IAFC 150 anniversary logo

Exceptional Leaders: Strength, Purpose, Results

Leaders can be an organization's greatest asset or its biggest liability. Any leader can be good, but the challenge is to become exceptional. Exceptional leaders are those who don't settle for status quo but instead desire to make a difference and leave a legacy.

Exceptional leaders have vision. Vision comes from having the desire, intellect, experience, character and capacity to recognize the environment you're operating in, understanding the challenges, obstacles and opportunities at play and then leading.

Having vision means being able to effectively conceive and share a plan in order to reach a desired objective. Share your vision, give your subordinates the tools to do their job, expect performance and then get out of their way. Reward good performance with increased responsibility. People value a sense of worth and contribution as much as a paycheck.

From day one, leaders should train subordinates to rise to the next level of performance. Professional development isn't an expense but a value-added proposition. Exceptional leaders create a work environment—by example—free of fear from failure; if you use failures as a learning opportunity, you should expect improvement from lessons learned.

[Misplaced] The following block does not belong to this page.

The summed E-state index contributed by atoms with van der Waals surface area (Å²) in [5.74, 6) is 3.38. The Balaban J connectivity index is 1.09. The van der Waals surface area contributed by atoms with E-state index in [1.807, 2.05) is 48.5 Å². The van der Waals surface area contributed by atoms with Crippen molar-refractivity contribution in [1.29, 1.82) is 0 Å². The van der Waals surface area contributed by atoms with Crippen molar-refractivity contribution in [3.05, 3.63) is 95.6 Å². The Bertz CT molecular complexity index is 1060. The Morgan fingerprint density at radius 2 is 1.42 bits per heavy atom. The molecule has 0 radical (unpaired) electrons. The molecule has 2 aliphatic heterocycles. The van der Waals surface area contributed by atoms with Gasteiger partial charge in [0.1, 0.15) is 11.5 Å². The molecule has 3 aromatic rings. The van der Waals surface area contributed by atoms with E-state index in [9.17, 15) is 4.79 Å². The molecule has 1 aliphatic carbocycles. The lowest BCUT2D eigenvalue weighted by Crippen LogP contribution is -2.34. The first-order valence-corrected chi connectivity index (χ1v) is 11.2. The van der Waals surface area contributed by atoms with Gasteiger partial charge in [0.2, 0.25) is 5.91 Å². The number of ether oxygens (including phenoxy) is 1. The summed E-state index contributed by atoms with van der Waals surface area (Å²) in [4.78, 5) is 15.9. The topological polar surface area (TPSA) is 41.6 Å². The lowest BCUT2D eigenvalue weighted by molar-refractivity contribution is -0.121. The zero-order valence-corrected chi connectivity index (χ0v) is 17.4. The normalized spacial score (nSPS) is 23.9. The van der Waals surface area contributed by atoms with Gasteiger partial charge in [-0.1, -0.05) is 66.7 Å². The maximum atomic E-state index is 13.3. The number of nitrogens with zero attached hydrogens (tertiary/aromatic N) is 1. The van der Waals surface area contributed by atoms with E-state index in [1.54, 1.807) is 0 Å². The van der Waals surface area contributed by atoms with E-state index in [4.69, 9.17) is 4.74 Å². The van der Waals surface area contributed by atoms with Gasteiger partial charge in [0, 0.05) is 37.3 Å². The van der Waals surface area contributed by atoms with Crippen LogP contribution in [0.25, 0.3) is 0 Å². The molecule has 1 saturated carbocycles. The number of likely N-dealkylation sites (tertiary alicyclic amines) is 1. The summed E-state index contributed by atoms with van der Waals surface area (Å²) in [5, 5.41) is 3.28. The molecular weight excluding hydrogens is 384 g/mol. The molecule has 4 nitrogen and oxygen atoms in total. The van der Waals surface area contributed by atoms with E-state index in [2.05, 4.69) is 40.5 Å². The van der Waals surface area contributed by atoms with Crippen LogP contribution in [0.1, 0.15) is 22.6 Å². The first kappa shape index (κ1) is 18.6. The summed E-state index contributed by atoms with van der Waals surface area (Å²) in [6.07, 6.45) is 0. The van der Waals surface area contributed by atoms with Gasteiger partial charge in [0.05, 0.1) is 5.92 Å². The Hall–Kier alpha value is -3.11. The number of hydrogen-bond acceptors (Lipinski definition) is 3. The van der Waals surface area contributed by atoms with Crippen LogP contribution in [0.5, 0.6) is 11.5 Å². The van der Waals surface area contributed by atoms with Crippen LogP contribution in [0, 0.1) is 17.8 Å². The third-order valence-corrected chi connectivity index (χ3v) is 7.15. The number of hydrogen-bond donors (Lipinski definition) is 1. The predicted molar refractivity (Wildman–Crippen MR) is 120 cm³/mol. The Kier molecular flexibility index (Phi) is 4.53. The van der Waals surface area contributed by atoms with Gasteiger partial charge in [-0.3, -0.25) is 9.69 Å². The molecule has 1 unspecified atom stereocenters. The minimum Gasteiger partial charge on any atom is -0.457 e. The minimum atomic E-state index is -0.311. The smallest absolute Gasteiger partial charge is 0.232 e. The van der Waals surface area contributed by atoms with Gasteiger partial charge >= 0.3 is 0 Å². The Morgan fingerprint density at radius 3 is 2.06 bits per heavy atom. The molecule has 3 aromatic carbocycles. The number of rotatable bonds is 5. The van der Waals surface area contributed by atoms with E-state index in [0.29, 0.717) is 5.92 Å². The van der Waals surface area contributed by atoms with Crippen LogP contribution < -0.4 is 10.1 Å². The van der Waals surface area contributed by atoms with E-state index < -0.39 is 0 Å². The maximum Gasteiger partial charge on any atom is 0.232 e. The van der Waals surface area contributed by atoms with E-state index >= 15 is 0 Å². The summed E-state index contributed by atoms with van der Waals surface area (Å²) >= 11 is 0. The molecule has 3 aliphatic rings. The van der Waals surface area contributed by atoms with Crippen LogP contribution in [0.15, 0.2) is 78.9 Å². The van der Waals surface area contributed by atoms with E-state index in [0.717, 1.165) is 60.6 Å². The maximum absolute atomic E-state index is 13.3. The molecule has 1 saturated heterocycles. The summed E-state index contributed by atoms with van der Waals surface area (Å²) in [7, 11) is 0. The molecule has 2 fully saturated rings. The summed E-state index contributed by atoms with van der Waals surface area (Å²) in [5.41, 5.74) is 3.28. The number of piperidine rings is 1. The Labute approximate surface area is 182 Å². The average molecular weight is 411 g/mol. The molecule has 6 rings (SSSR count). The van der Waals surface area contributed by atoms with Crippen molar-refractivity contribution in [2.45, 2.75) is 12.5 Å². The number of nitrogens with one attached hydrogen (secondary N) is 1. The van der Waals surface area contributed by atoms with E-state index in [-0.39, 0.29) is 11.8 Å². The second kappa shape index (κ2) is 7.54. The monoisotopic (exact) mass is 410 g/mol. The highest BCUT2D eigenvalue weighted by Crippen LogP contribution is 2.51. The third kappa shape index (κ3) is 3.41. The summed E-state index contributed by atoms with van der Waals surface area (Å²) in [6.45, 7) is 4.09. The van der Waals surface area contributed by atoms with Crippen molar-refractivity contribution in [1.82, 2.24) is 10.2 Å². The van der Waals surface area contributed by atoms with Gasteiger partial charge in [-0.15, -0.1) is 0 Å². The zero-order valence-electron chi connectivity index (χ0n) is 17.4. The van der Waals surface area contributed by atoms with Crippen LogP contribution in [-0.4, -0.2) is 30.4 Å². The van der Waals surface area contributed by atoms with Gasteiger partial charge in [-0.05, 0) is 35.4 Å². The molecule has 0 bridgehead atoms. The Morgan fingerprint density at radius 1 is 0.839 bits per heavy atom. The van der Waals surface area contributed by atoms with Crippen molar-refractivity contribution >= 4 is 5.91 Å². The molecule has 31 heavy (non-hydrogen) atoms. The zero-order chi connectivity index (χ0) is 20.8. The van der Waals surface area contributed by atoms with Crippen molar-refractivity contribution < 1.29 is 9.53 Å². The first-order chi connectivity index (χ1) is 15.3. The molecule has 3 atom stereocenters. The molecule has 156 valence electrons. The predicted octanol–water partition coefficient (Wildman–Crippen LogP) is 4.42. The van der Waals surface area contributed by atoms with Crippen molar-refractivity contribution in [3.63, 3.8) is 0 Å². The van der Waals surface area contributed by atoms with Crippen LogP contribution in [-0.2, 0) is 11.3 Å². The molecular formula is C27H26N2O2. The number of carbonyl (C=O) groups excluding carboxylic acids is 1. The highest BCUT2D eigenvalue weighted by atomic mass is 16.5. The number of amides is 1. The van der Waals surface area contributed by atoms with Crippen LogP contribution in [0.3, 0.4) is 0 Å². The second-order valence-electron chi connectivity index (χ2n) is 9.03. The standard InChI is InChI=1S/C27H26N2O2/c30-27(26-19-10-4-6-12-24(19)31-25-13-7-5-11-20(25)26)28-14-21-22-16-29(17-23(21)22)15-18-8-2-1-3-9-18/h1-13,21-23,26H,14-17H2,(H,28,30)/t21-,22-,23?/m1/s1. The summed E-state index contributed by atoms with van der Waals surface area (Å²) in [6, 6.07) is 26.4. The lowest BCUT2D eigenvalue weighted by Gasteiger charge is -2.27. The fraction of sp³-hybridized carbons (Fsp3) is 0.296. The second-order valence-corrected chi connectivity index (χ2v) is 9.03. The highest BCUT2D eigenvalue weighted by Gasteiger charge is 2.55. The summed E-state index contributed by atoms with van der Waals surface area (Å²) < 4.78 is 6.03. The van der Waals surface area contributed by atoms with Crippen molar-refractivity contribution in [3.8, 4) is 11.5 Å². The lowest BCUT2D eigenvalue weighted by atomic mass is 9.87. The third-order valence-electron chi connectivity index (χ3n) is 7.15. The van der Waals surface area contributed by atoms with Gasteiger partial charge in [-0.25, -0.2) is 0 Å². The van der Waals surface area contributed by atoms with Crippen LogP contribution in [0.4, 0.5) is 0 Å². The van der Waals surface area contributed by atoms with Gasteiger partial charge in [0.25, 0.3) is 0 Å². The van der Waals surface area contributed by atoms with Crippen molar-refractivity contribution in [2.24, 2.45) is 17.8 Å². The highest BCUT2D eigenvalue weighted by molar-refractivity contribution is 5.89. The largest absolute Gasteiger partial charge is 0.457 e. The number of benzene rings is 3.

Today, there are at least three distinctive generations in the workforce, each often described with certain attributes:

  • Baby Boomers: They're team players who love social interaction at work and invest personal time to work their way up.
  • Generation-X: They're skeptical, though determined to do a good job and seek a work-life balance.
  • Millennials or Gen-Y: They're multitaskers and immersed in technology. Personal fulfillment and engagement are priorities; if these priorities aren't met, Millennials are likely to seek them elsewhere.

To lead in the midst of these differences, leaders must focus on the shared top values of all generations:

  • Everyone wants respect, though each generation may define it differently.
  • No one likes change; this has to do with what one will gain or lose.
  • Organizational loyalty depends on context. For example, older workers may spend more time at the office because they've reached a higher level, while younger workers may produce more away from the office or at home.
  • Everyone wants to learn; everyone wants to get the education needed to perform well.

To minimize generational differences in your fire department, everyone must

  • Recognize that change occurs; for example, computer technology has moved from punch cards to floppy disks to thumb drives and now to wireless technology.
  • Recognize value in workplace practices; keep what works from the past and be open to new ideas.
  • Become curious about the unknown; everyone should desire knowledge to grow in job skills and abilities.

In closing, why do you do what you do? What is it that keeps you coming back? What is your motivation?

The ultimate answer for a leader is Ut prosem (Latin): "That I may serve."

Related News
You are not logged in.